"Too often we underestimate the power of a touch, a smile, a kind word, a listening ear, an honest compliment, or the smallest act of caring – all of which have the potential to turn a life around."
~Gary Chapman in The 5 Love Languages
Traveling through grief after child loss is difficult on your own. Sometimes it can be helpful to have someone on the journey with you, like your significant other. However, at times adding someone else's emotions and grief to yours can make grieving even more challenging and strain your relationship.
Remembering to nurture your relationship has always been an important factor in creating a love that lasts. This is even more important now during your time of grieving. Borrowing techniques from relationship guru, Gary Chapman, author of The 5 Love Languages, ideas from Gretchen Rubin's, The Happiness Project, and advice from other books about grief after child loss I have developed my own list of 5 things to do to heal together as a couple after the loss of your child. I have used these techniques since Nora has died in my relationship with Nick and focused heavily on these ideas during the month of May with the focus on healing through your relationships.
5 Ways to Heal Together as a Couple After Child Loss
- Say "I Love You." Gary Chapman in the Five Love Languages refers to this love language as "Words of Affirmation" and writes that, "Many couples have never learned the tremendous power of verbally affirming each other." Often times we need to load up on kind, affirming words and statements when we are experiencing intense pain, grief, and insecurity around the fragility of life. Affirming your partner daily and reassuring them that you still love them deeply, despite the loss of your child, can strengthen your relationship by validating that even in times of great struggle you have each other's love to lean on for strength.
- Hold Hands and Cuddle. To Nick and I this one came natural after the loss of Nora. As I have mentioned before, we were physically drawn to each other. Which I believe occurred because we were missing that important piece of touch that comes from holding a newborn. So we held each other close instead. We need touch as human species. It's essential for human life and growth. Studies have shown that touch increases the chemical oxytocin in our brain, which when released in the body makes us feel safe and connected. Wouldn't you want more of this chemical rushing through your neural pathways during your greatest time of grief and sorrow? I know I do, and I believe it has helped me personally with my pain and connected Nick and I in healing our grief.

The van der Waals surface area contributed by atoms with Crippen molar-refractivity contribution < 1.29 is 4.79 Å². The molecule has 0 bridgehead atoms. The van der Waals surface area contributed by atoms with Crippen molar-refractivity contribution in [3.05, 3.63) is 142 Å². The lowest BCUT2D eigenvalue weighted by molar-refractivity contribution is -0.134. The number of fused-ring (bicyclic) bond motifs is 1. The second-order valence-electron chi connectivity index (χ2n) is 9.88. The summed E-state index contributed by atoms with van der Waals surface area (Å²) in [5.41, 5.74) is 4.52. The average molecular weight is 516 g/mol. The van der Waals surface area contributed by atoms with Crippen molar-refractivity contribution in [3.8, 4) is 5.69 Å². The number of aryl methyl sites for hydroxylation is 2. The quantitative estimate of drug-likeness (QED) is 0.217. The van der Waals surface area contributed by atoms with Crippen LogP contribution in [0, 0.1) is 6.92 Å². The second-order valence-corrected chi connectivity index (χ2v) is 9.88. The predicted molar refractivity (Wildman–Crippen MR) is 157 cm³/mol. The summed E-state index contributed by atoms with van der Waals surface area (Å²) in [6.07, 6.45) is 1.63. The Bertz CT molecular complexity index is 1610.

- Go on a Date. I know you might not find any joy in going out and having fun on a date right after the death of your child, but when you are ready grief and child loss experts recommend it. In Father's Grieve, Too it is recommended that you keep dating. You can reminisce about why you fell in love, how you met, and share what you like about each other. Gary Chapman refers to this love language as "Quality Time," which can help you and your partner re-connect and remember that you are more then just a grieving parent. Also, when you do spend "Quality Time" together, remember to shut off the T.V., put down the cell phone, and just be with each other and revisit why you fell in love. It might bring a little light back into your life and marriage during this time of darkness.
- Give "Proofs of Love" In The Happiness Project, Gretchen Rubin says, "Whatever love I might feel in my heart, others will see only in my actions." So go out and "do" things to show your significant other how much you appreciate them. The act of "doing" for others was labeled as a love language by Gary Chapman as "Acts of Service." In your time of grief help each other out around the house, leave a note telling your husband how much you appreciate him being supportive of your grief, or send your wife a text telling her how you appreciate all the work she put into mothering and taking care of your deceased child. These little "proofs of love" will brighten your day and hopefully lift some of your sorrows, while reminding us how much we appreciate our significant other.
- Make Space...But Keep Lines of Communication Open. Not everyone grieves the same way. This often times is especially true for couples trying to manage the different ways in which the opposite gender communicates and deals with emotions. Sherokee Ilse writes about the need for space and open communication in Couple Communication After A Baby Dies, where she says, "Our different wavelengths got in the way sometimes." In order to remedy this common problem, she advises to, "Understand your coping style, and communicate it to your partner." So, remember that you both need space to grieve differently, but don't isolate yourself from your partner. Remember to keep the lines of communication open so you can come back to each other when you are done being alone with your grief.
For more information about the secret to love that lasts check out
The Five Love Languages by Gary Chapman
For more information about communication with in your relationship after a baby dies check out
Couple Communication After a Baby Dies, by Sherokee Ilse and Tim Nelson